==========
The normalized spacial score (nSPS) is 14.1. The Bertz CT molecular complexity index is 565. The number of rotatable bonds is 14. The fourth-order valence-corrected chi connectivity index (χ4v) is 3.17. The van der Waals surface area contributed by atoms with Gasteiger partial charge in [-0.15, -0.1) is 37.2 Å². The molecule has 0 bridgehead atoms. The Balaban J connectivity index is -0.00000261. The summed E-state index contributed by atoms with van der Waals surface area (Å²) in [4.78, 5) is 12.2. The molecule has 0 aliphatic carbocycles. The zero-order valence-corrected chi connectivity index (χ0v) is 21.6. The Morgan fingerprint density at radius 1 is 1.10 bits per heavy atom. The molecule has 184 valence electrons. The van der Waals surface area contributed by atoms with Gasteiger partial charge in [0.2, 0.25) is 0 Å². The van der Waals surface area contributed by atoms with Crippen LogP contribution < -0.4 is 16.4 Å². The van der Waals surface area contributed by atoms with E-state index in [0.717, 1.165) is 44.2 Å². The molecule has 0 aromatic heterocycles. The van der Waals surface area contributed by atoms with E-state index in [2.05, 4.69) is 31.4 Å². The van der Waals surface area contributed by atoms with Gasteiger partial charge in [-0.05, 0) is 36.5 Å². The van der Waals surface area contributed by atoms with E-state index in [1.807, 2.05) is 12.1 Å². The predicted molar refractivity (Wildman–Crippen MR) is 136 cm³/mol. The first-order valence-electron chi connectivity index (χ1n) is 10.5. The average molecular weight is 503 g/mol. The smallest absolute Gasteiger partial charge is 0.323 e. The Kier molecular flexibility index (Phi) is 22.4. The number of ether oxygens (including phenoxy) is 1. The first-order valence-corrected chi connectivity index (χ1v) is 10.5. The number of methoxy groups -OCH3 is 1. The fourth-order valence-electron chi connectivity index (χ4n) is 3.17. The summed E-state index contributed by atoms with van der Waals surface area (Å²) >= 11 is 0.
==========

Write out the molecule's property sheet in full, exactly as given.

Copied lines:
The normalized spacial score (nSPS) is 14.1. The Bertz CT molecular complexity index is 565. The number of rotatable bonds is 14. The fourth-order valence-corrected chi connectivity index (χ4v) is 3.17. The van der Waals surface area contributed by atoms with Gasteiger partial charge in [-0.15, -0.1) is 37.2 Å². The molecule has 0 bridgehead atoms. The Balaban J connectivity index is -0.00000261. The summed E-state index contributed by atoms with van der Waals surface area (Å²) in [4.78, 5) is 12.2. The molecule has 0 aliphatic carbocycles. The zero-order valence-corrected chi connectivity index (χ0v) is 21.6. The Morgan fingerprint density at radius 1 is 1.10 bits per heavy atom. The molecule has 184 valence electrons. The van der Waals surface area contributed by atoms with Gasteiger partial charge in [0.2, 0.25) is 0 Å². The van der Waals surface area contributed by atoms with Crippen LogP contribution < -0.4 is 16.4 Å². The van der Waals surface area contributed by atoms with E-state index in [0.717, 1.165) is 44.2 Å². The molecule has 0 aromatic heterocycles. The van der Waals surface area contributed by atoms with E-state index in [2.05, 4.69) is 31.4 Å². The van der Waals surface area contributed by atoms with Gasteiger partial charge in [-0.05, 0) is 36.5 Å². The van der Waals surface area contributed by atoms with E-state index in [1.807, 2.05) is 12.1 Å². The predicted molar refractivity (Wildman–Crippen MR) is 136 cm³/mol. The first-order valence-electron chi connectivity index (χ1n) is 10.5. The average molecular weight is 503 g/mol. The smallest absolute Gasteiger partial charge is 0.323 e. The Kier molecular flexibility index (Phi) is 22.4. The number of ether oxygens (including phenoxy) is 1. The first-order valence-corrected chi connectivity index (χ1v) is 10.5. The number of methoxy groups -OCH3 is 1. The fourth-order valence-electron chi connectivity index (χ4n) is 3.17. The summed E-state index contributed by atoms with van der Waals surface area (Å²) >= 11 is 0.